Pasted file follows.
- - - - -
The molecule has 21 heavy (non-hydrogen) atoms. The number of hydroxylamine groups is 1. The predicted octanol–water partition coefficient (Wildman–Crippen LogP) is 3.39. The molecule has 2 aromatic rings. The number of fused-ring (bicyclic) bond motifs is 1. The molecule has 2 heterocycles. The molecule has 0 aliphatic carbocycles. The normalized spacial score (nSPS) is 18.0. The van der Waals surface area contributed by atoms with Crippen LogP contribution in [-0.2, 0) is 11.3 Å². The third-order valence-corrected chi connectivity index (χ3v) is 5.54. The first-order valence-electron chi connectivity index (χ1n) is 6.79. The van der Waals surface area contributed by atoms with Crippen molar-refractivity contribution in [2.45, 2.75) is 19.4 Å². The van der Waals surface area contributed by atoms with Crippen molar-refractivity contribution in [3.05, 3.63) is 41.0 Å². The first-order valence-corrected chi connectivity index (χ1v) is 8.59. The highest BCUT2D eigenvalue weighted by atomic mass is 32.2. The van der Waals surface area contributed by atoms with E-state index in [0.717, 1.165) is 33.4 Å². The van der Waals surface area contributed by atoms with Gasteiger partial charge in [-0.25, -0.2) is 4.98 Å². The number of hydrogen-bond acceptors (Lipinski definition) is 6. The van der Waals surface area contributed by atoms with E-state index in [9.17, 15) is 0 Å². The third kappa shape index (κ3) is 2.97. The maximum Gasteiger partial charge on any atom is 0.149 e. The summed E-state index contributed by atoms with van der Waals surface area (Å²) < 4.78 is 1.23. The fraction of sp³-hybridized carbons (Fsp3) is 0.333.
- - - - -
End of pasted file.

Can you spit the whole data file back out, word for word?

The molecule has 21 heavy (non-hydrogen) atoms. The number of hydroxylamine groups is 1. The predicted octanol–water partition coefficient (Wildman–Crippen LogP) is 3.39. The molecule has 2 aromatic rings. The number of fused-ring (bicyclic) bond motifs is 1. The molecule has 2 heterocycles. The molecule has 0 aliphatic carbocycles. The normalized spacial score (nSPS) is 18.0. The van der Waals surface area contributed by atoms with Crippen LogP contribution in [-0.2, 0) is 11.3 Å². The third-order valence-corrected chi connectivity index (χ3v) is 5.54. The first-order valence-electron chi connectivity index (χ1n) is 6.79. The van der Waals surface area contributed by atoms with Crippen molar-refractivity contribution in [2.45, 2.75) is 19.4 Å². The van der Waals surface area contributed by atoms with Crippen molar-refractivity contribution in [3.05, 3.63) is 41.0 Å². The first-order valence-corrected chi connectivity index (χ1v) is 8.59. The highest BCUT2D eigenvalue weighted by atomic mass is 32.2. The van der Waals surface area contributed by atoms with E-state index in [0.717, 1.165) is 33.4 Å². The van der Waals surface area contributed by atoms with Gasteiger partial charge in [-0.25, -0.2) is 4.98 Å². The number of hydrogen-bond acceptors (Lipinski definition) is 6. The van der Waals surface area contributed by atoms with E-state index in [9.17, 15) is 0 Å². The third kappa shape index (κ3) is 2.97. The maximum Gasteiger partial charge on any atom is 0.149 e. The summed E-state index contributed by atoms with van der Waals surface area (Å²) < 4.78 is 1.23. The fraction of sp³-hybridized carbons (Fsp3) is 0.333.